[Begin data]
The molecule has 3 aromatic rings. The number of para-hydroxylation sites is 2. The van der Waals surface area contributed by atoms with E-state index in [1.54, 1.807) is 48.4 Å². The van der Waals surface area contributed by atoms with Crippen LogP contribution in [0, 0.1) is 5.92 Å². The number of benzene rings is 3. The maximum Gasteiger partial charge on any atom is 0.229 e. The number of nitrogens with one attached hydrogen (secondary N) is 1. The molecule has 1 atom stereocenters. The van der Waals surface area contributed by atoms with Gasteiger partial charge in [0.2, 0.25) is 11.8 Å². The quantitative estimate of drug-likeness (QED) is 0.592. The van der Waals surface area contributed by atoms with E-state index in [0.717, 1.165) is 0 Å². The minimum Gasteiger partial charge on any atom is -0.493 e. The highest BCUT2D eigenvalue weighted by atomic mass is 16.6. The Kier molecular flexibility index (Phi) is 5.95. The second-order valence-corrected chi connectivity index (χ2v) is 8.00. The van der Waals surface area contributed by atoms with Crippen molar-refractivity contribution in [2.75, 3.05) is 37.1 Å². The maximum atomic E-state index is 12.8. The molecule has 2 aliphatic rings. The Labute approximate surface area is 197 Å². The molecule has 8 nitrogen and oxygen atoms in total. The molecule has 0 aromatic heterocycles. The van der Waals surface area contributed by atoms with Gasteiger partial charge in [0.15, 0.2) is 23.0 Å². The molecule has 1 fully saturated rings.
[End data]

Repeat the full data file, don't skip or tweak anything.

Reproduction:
The molecule has 3 aromatic rings. The number of para-hydroxylation sites is 2. The van der Waals surface area contributed by atoms with E-state index in [1.54, 1.807) is 48.4 Å². The van der Waals surface area contributed by atoms with Crippen LogP contribution in [0, 0.1) is 5.92 Å². The number of benzene rings is 3. The maximum Gasteiger partial charge on any atom is 0.229 e. The number of nitrogens with one attached hydrogen (secondary N) is 1. The molecule has 1 atom stereocenters. The van der Waals surface area contributed by atoms with Gasteiger partial charge in [0.2, 0.25) is 11.8 Å². The quantitative estimate of drug-likeness (QED) is 0.592. The van der Waals surface area contributed by atoms with E-state index in [0.717, 1.165) is 0 Å². The minimum Gasteiger partial charge on any atom is -0.493 e. The highest BCUT2D eigenvalue weighted by atomic mass is 16.6. The Kier molecular flexibility index (Phi) is 5.95. The second-order valence-corrected chi connectivity index (χ2v) is 8.00. The van der Waals surface area contributed by atoms with Crippen molar-refractivity contribution in [2.75, 3.05) is 37.1 Å². The maximum atomic E-state index is 12.8. The molecule has 2 aliphatic rings. The Labute approximate surface area is 197 Å². The molecule has 8 nitrogen and oxygen atoms in total. The molecule has 0 aromatic heterocycles. The van der Waals surface area contributed by atoms with Gasteiger partial charge in [0.15, 0.2) is 23.0 Å². The molecule has 1 fully saturated rings.